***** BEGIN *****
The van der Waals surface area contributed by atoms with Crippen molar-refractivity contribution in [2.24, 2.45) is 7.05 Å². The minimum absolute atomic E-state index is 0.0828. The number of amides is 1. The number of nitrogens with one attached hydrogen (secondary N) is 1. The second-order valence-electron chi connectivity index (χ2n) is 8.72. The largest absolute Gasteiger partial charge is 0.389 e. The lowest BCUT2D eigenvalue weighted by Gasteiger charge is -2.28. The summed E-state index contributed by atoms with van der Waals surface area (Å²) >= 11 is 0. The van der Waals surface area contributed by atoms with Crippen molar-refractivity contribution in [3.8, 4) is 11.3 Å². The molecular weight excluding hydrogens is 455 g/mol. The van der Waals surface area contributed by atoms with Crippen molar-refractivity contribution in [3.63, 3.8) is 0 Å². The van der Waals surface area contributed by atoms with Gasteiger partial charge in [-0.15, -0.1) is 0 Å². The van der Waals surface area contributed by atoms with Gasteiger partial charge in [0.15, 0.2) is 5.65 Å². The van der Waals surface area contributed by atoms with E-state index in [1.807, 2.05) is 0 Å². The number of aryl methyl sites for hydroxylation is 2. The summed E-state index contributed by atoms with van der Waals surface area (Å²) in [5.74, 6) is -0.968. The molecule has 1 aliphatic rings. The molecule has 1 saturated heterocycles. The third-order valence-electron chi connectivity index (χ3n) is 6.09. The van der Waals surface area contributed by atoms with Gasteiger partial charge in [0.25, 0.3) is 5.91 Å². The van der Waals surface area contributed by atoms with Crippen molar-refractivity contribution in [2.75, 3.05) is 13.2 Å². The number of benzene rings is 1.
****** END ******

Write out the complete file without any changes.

The van der Waals surface area contributed by atoms with Crippen molar-refractivity contribution in [2.24, 2.45) is 7.05 Å². The minimum absolute atomic E-state index is 0.0828. The number of amides is 1. The number of nitrogens with one attached hydrogen (secondary N) is 1. The second-order valence-electron chi connectivity index (χ2n) is 8.72. The largest absolute Gasteiger partial charge is 0.389 e. The lowest BCUT2D eigenvalue weighted by Gasteiger charge is -2.28. The summed E-state index contributed by atoms with van der Waals surface area (Å²) >= 11 is 0. The van der Waals surface area contributed by atoms with Crippen molar-refractivity contribution in [3.8, 4) is 11.3 Å². The molecular weight excluding hydrogens is 455 g/mol. The van der Waals surface area contributed by atoms with Crippen molar-refractivity contribution in [3.63, 3.8) is 0 Å². The van der Waals surface area contributed by atoms with Gasteiger partial charge in [-0.15, -0.1) is 0 Å². The van der Waals surface area contributed by atoms with Gasteiger partial charge in [0.15, 0.2) is 5.65 Å². The van der Waals surface area contributed by atoms with E-state index in [1.807, 2.05) is 0 Å². The number of aryl methyl sites for hydroxylation is 2. The summed E-state index contributed by atoms with van der Waals surface area (Å²) in [5.74, 6) is -0.968. The molecule has 1 aliphatic rings. The molecule has 1 saturated heterocycles. The third-order valence-electron chi connectivity index (χ3n) is 6.09. The van der Waals surface area contributed by atoms with Gasteiger partial charge in [0.25, 0.3) is 5.91 Å². The van der Waals surface area contributed by atoms with Crippen molar-refractivity contribution in [2.75, 3.05) is 13.2 Å². The number of benzene rings is 1.